Battery startups are a dime a dozen. Usually when we report about them, we begin with a caution to readers that announcements about battery technology breakthroughs should be taken with a certain amount of skepticism. For almost a decade, QuantumScape has been working to perfect the solid-state lithium battery and has attracted a sizable investment from Volkswagen and Bill Gates. Ordinary lithium ion battery cells use a semi-liquid electrolyte which can catch fire or explode under certain circumstances. QuantumScape replaces the electrolyte with a thin strip of metal, which makes the batteries smaller and safer according to Fortune.
In a press release dated December 8, QuantumScape released performance data for its lithium metal battery — something that few other battery startups have done. Here are the relevant parts of that release:
QuantumScape’s newly-released results, based on testing of single layer battery cells, show its solid-state separators are capable of working at very high rates of power, enabling a 15-minute charge to 80% capacity, faster than either conventional battery or alternative solid-state approaches are capable of delivering. In addition, the data shows QuantumScape battery technology is capable of lasting hundreds of thousands of miles and is designed to operate at a wide range of temperatures, including results that show operation at -30 degrees Celsius.
The tested cells were large-area single-layer pouch cells in the target commercial form factor with zero excess lithium on the anode and thick cathodes (>3mAh/cm2), running at rates of one-hour charge and discharge (1C charge and 1C discharge) at 30 degrees Celsius. These tests demonstrated robust performance of these single layer pouch cells even at these high rates, resulting in retained capacity of greater than 80% after 800 cycles (demonstrating high columbic efficiency of greater than 99.97%).
No less a personage than Stan Whittingham, a co-inventor of the lithium ion battery and winner of the 2019 Nobel Prize says, “The hardest part about making a working solid-state battery is the need to simultaneously meet the requirements of high energy density (1,000 Wh/L), fast charge (i.e., high current density), long cycle life (greater than 800 cycles), and wide temperature-range operation. This data shows QuantumScape’s cells meet all of these requirements, something that has never before been reported. If QuantumScape can get this technology into mass production, it holds the potential to transform the industry.”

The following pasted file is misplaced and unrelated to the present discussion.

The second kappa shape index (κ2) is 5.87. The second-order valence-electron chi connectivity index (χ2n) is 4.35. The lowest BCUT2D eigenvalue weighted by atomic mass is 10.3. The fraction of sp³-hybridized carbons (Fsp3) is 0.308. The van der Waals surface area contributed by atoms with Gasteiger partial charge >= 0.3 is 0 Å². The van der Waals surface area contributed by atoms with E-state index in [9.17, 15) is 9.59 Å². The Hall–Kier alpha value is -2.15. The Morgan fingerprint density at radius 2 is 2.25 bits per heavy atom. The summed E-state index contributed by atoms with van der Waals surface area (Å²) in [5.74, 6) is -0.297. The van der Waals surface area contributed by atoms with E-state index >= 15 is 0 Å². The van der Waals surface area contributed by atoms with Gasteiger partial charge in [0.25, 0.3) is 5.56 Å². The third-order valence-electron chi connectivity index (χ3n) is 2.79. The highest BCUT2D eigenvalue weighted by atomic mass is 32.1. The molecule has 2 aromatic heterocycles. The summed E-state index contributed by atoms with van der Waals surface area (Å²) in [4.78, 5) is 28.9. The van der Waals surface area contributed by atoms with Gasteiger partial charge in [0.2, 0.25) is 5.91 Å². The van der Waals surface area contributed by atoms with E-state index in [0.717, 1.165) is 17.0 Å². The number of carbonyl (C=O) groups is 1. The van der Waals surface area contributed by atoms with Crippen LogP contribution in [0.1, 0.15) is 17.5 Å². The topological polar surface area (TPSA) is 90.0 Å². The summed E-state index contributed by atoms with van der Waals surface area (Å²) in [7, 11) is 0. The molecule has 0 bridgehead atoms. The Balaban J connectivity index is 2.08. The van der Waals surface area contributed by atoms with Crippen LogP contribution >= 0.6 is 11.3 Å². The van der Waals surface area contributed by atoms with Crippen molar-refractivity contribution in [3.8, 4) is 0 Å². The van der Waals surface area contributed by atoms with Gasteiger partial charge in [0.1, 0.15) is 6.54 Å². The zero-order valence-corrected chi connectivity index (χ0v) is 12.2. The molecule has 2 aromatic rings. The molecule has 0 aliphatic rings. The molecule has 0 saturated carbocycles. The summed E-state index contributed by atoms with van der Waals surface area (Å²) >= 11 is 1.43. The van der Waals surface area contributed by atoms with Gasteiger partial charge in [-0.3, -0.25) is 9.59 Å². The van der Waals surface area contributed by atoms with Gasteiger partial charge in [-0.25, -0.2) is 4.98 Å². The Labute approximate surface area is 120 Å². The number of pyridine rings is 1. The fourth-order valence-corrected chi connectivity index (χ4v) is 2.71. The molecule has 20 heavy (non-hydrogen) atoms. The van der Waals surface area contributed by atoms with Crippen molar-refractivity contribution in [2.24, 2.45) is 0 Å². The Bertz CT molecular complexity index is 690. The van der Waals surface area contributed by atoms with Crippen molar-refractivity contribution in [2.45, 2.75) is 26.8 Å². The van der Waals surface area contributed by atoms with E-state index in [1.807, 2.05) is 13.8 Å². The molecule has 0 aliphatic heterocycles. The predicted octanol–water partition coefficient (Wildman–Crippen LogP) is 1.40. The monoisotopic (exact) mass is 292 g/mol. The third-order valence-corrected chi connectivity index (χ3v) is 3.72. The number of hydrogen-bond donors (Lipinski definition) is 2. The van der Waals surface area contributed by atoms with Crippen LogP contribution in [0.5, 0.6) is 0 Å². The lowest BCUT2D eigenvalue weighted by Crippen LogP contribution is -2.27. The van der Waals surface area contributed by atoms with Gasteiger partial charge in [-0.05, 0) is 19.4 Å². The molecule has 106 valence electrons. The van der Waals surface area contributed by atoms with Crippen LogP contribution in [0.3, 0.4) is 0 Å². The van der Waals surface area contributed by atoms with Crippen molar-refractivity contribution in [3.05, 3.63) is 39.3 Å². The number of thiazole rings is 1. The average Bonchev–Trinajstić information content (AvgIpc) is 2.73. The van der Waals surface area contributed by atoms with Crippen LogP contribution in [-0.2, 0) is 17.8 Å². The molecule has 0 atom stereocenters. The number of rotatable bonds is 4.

In its press release, QuantumScape lists four reasons why its lithium metal battery is superior:
- Zero excess lithium: In addition to eliminating the carbon or carbon/silicon anode, QuantumScape’s solid-state design further increases energy density because it uses no excess lithium on the anode. Some previous attempts at solid-state batteries used a lithium foil or other deposited-lithium anode, which reduces energy density.
- Long life: Because it eliminates the side reaction between the liquid electrolyte and the carbon in the anode of conventional lithium-ion cells, QuantumScape’s battery technology is designed to last hundreds of thousands of miles of driving. Alternative solid-state approaches with a lithium metal anode typically have not demonstrated the ability to work reliably at close to room temperatures (30 degrees Celsius) with zero excess lithium at high current densities (>3mAh/cm2) for more than a few hundred cycles, and result in a short-circuit or capacity loss before the life target is met. By contrast, today’s test results show that QuantumScape’s battery technology is capable of running for over 800 cycles with greater than 80% capacity retention.
- Low temperature operation: QuantumScape’s solid-state separator is designed to operate at a wide range of temperatures, and it has been tested to -30 degrees Celsius, temperatures that render some other solid-state designs inoperable.
- Safety: QuantumScape’s solid-state separator is noncombustible and isolates the anode from the cathode even at very high temperatures — much higher than conventional organic separators used in lithium-ion batteries.
“That’s really our goal, to build a battery that could help EVs become more mainstream,” QuantumScape CEO Jagdeep Singh told Fortune. “The potential now exists for this technology to make its way into real cars on real roads within the next few years.”And yet Fortune warns the demonstrations carried out so far involve a small battery about the size of a thick playing card. The company must still prove that it can manufacture larger batteries and in high quantities.
Ramping up production will take time. Volkswagen says it is looking to produce car batteries with QuantumScape’s technology in 2025. If all goes as planned, it QuantumScape expects revenue to grow gradually from $39 million in 2025 to $275 million in 2026 to $3.2 billion in 2027.
“We’d love it to be faster than that, but the reality is you can’t,” Singh said. “Where we are today is, we’ve got the materials, we’ve shown they work, and now we need a good team that knows what it’s doing scaling up production and building factories.”